Wednesday, February 24, 2010
Occasionally, there are news stories here in the U.K. that just go on and on and on for no discernible reason. This week that story is "Gordon Brown is a Bully."
Gordon Brown, you see, is our prime minister. A new book has come out by the Observer's political editor that recounts some scenes that show that our prime minister has a bit of a temper. Shocker! Someone with one of the most stressful jobs in the world gets angry from time to time. Stop the presses! This is big news!
Soon after the book's excerpts were printed in the Sunday Observer, Christine Pratt, the head of the National Bullying Helpline, claimed that her charity had received several calls from staff at Downing Street. She then made appearances on every major news show in the U.K. to recount the claims. Ms. Pratt, it would seem, got her 15 minutes of fame.
However, I don't think this story passes the smell test.
First, think about people who are lucky enough to work at Downing Street. Surely they must appreciate the stress the prime minister is under, and he may get angry from time to time. I get angry from time to time and I don't even have to worry about running a country. Surely they wouldn't have felt the need to get support from a helpline? A helpline, incidentally, that is only open from 10 a.m. to 4 p.m. on weekdays and 10 a.m. to 2 p.m. on Saturdays.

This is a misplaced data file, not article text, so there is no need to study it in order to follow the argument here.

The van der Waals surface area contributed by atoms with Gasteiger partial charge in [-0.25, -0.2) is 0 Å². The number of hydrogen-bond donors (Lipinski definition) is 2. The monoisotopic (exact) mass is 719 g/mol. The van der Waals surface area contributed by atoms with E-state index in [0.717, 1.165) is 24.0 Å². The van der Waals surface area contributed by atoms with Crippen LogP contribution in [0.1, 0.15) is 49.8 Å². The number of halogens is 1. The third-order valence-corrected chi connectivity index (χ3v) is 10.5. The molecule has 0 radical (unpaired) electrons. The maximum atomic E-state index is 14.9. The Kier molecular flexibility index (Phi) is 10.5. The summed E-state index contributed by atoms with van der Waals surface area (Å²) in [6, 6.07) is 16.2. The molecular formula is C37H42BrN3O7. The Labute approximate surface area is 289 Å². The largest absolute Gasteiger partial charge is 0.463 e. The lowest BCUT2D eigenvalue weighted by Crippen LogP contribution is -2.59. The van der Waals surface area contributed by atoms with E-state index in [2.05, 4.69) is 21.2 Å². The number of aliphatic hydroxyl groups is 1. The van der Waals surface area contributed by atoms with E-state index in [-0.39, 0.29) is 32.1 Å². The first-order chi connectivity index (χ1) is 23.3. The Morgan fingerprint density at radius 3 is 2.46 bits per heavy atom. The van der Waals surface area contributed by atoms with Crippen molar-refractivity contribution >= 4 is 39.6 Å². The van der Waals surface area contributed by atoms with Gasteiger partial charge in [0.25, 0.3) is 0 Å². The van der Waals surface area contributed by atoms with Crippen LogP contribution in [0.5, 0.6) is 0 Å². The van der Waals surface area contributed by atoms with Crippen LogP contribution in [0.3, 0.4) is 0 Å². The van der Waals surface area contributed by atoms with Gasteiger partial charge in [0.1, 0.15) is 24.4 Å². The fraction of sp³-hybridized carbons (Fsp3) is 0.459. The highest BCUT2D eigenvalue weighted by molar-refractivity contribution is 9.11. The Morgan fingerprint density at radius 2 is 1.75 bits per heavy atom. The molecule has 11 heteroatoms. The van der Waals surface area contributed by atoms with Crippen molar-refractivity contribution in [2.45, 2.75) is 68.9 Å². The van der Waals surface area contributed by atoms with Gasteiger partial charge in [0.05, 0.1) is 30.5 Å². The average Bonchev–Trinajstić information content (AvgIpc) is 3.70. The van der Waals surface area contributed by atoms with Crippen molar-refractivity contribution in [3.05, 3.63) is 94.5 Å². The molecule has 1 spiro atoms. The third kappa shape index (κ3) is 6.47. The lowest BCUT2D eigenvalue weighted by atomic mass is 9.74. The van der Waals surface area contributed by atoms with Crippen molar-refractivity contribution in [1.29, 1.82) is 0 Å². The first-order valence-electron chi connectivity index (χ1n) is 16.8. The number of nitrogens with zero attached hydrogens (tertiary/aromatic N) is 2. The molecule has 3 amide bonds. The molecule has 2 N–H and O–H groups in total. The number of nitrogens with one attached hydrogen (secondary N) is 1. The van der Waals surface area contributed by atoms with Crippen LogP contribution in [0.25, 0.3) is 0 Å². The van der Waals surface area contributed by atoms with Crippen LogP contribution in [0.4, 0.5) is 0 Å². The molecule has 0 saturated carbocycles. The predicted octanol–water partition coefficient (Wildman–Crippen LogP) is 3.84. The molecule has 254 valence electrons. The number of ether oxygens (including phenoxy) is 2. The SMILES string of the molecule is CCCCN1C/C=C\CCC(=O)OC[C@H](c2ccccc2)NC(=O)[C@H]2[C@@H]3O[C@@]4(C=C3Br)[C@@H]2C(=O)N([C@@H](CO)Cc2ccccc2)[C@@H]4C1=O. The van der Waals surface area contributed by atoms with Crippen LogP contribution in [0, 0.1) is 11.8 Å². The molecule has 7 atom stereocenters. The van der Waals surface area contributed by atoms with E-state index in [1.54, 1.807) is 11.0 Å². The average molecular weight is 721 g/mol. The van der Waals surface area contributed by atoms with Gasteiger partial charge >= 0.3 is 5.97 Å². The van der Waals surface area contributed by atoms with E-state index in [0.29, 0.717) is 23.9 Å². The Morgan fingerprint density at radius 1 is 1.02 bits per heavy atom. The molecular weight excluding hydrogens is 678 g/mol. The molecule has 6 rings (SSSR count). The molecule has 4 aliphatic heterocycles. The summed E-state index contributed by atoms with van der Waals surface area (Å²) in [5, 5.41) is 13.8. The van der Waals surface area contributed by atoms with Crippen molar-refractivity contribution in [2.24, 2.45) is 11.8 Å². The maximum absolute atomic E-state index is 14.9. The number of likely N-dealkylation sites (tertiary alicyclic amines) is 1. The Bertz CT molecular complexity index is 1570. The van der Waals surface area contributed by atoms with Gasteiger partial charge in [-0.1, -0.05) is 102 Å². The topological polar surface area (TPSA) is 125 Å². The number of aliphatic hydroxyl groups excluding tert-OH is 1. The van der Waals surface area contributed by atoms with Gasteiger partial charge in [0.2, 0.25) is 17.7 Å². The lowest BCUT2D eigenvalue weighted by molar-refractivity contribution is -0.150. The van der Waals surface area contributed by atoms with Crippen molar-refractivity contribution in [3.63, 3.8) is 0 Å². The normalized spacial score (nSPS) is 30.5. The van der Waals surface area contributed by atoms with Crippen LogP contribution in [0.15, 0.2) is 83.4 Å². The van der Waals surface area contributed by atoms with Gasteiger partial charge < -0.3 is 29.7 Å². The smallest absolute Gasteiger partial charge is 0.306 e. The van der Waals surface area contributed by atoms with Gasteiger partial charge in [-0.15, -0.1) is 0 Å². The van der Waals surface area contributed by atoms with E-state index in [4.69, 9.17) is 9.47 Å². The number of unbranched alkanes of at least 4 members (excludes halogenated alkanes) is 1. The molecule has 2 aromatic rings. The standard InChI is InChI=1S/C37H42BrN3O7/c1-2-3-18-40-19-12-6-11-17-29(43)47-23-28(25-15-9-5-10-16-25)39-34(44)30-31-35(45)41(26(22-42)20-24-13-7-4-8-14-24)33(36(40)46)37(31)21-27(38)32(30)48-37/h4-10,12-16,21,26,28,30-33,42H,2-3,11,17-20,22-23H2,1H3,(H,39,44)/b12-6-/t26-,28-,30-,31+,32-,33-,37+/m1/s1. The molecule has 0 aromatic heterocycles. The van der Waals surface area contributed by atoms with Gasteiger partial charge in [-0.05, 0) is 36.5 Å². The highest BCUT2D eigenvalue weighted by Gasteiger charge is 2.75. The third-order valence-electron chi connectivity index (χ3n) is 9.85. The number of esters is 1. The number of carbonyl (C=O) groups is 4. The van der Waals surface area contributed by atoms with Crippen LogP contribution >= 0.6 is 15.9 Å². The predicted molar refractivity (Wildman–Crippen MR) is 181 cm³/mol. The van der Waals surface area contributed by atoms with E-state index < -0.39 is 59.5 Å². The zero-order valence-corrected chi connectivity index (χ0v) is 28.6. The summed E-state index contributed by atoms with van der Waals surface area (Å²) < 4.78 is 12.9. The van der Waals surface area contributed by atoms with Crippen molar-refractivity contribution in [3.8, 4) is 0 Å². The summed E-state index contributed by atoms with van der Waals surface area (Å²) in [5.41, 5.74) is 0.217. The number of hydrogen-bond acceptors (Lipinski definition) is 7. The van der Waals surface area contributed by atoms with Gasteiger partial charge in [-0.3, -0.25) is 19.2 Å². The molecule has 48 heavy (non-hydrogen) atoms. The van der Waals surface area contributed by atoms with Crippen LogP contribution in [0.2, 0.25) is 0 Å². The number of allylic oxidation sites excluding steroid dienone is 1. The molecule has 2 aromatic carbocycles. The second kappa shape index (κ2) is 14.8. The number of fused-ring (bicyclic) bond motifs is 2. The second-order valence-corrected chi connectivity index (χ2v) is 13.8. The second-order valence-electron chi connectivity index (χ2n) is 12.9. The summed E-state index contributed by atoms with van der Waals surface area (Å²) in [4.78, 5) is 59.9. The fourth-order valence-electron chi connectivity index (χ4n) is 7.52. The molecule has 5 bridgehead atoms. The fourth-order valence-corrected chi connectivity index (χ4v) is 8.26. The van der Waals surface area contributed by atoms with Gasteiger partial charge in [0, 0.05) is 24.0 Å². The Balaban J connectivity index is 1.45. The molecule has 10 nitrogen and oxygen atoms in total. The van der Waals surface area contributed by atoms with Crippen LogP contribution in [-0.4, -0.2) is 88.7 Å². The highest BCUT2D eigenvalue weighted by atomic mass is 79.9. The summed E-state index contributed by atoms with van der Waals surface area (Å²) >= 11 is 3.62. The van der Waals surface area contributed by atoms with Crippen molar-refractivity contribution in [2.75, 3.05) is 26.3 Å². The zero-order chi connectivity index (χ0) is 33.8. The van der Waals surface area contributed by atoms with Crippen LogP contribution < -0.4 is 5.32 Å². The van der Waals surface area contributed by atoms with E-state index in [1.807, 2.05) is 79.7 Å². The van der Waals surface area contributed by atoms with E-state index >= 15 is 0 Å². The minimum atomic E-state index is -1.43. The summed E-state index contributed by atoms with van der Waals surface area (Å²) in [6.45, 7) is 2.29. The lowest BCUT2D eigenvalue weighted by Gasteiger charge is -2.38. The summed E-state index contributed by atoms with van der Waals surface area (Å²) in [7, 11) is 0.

Secondly, the charity is incredibly small. That's not to say that people wouldn't have called it, but surely if people had concerns about being bullied at work, they would have used better known avenues to vent their frustration and concerns. According to the Charity Commission website, the charity only had revenues of £1,818 in 2007, and the accounts for 2008 are 209 days overdue.
In fact, if you Google "Bullying at Work," the charity's website doesn't appear in the first 100 search results, or the first 10 search results pages, though it does top the list in news results.
Finally, even if they did call the helpline, isn't that an egregious breach of confidentiality? Wouldn't Ms. Pratt's claims make future clients reluctant to call the helpline, for fear that their information would be shared in the national media?
I don't doubt that the charity did good work, albeit on a small scale. But I just don't believe that they got the calls. The helpline has been suspended, as most of its patrons have now resigned, and it needs to figure out what to do next.
Please, U.K. news media, can we move to another story now?